By KATLEGO NKOSI
Born in Port Elizabeth (now Gqeberha), Heather Ferreira set her sails and studied teaching at UWC. This, however, was not her purpose. She was a born nurturer. This came so naturally to her. I sense this as I converse with her in her warm office.
In her sweet but stern voice, she tells me about her second – and chosen – career. In 1990, she applied at the Livingston Hospital for a position she thought she could not get. The application became a seamless acceptance into the best training hospital at the time, coming with a four-year course at Nelson Mandela University, previously known as the University of Port Elizabeth.
“Things just happened for me. It was in me,” she says.
Heather moved to Makhanda 22 years ago and worked at local clinics. In her years of practising in this town, she has learnt the Xhosa language well, saying, “I had to learn isiXhosa to communicate effectively with patients. The small kids taught me. Now, I can fully work in isiXhosa.”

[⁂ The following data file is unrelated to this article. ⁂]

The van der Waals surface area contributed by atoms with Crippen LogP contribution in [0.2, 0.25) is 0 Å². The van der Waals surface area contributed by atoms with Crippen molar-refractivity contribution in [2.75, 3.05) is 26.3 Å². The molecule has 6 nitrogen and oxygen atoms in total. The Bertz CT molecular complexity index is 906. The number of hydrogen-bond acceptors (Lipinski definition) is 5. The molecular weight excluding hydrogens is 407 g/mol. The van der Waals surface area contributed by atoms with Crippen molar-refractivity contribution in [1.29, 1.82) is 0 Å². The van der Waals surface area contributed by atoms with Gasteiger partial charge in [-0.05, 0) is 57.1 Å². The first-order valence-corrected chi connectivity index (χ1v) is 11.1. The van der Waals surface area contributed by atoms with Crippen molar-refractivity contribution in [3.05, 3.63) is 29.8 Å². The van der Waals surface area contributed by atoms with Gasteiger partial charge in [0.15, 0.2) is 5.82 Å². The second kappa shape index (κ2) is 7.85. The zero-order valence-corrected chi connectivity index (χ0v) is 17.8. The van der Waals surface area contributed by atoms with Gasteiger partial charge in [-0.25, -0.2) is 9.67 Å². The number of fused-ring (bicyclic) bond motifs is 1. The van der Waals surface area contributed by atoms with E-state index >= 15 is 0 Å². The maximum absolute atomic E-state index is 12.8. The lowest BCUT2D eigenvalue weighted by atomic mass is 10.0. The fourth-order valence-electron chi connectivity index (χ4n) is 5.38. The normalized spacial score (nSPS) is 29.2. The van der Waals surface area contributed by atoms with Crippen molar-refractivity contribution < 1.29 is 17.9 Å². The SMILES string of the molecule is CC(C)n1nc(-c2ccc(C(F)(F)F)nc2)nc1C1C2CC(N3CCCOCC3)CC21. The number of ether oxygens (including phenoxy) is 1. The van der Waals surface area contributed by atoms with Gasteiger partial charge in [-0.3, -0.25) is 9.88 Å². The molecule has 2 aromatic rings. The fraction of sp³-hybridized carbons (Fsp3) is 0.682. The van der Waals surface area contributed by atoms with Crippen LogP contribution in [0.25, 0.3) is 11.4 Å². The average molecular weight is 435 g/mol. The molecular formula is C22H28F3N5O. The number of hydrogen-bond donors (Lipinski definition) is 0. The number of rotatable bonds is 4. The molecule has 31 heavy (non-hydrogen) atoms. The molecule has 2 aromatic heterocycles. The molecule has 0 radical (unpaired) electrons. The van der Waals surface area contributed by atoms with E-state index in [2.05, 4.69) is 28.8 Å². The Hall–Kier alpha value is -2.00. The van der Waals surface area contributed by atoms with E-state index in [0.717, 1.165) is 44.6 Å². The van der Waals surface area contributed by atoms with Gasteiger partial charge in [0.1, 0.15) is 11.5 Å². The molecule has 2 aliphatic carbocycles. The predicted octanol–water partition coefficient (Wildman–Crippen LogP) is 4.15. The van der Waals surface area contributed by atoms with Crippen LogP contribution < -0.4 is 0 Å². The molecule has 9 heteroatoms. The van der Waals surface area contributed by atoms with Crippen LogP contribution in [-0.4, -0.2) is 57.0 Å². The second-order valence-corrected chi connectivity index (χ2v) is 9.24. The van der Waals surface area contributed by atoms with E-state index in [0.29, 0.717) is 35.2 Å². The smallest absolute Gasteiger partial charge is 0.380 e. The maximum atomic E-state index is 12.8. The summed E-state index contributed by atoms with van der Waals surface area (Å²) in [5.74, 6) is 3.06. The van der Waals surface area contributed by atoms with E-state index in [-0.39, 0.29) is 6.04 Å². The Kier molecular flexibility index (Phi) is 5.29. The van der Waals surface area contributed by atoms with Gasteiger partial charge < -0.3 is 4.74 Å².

In this current chapter of her career, Sister Heather Ferreira is the head nurse at the Rhodes University Health Care Centre. She says that engaging with young people daily at work reminds her of her three daughters. “I can relate to what you guys go through. It is not easy being a young person nowadays. There’s so much to consider… your goals in life, like getting your degree. It is very hard, especially here at Rhodes.”
Mental and sexual health is critical in Ferreira’s line of work. Acknowledging the mental health struggles at Rhodes University, she says, “We have all been through a lot these past couple of years due to Covid, but you are not alone. We are all here to support you.”
And who supports our sister? “God chose me to become a nurse,” she says. “I just had to become a nurse.”